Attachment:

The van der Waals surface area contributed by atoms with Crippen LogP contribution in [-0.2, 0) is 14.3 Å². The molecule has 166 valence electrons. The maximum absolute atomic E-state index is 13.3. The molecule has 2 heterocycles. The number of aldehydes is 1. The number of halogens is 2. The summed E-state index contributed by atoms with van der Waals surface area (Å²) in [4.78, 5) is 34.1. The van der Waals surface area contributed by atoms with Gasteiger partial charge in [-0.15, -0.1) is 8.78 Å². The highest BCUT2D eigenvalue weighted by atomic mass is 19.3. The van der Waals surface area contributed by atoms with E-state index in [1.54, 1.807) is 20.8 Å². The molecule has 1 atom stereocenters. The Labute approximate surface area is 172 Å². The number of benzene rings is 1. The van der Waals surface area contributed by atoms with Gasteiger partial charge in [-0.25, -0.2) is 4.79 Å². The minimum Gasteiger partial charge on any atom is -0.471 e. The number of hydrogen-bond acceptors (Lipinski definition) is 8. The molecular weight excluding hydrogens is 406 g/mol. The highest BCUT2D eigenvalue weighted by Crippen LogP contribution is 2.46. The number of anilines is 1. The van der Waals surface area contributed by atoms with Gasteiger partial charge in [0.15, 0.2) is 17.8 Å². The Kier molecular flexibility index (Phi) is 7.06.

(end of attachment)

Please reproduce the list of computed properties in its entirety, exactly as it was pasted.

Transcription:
The van der Waals surface area contributed by atoms with Crippen LogP contribution in [-0.2, 0) is 14.3 Å². The molecule has 166 valence electrons. The maximum absolute atomic E-state index is 13.3. The molecule has 2 heterocycles. The number of aldehydes is 1. The number of halogens is 2. The summed E-state index contributed by atoms with van der Waals surface area (Å²) in [4.78, 5) is 34.1. The van der Waals surface area contributed by atoms with Gasteiger partial charge in [-0.15, -0.1) is 8.78 Å². The highest BCUT2D eigenvalue weighted by atomic mass is 19.3. The van der Waals surface area contributed by atoms with E-state index in [1.54, 1.807) is 20.8 Å². The molecule has 1 atom stereocenters. The Labute approximate surface area is 172 Å². The number of benzene rings is 1. The van der Waals surface area contributed by atoms with Gasteiger partial charge in [-0.25, -0.2) is 4.79 Å². The minimum Gasteiger partial charge on any atom is -0.471 e. The number of hydrogen-bond acceptors (Lipinski definition) is 8. The molecular weight excluding hydrogens is 406 g/mol. The highest BCUT2D eigenvalue weighted by Crippen LogP contribution is 2.46. The number of anilines is 1. The van der Waals surface area contributed by atoms with Gasteiger partial charge in [0.15, 0.2) is 17.8 Å². The Kier molecular flexibility index (Phi) is 7.06.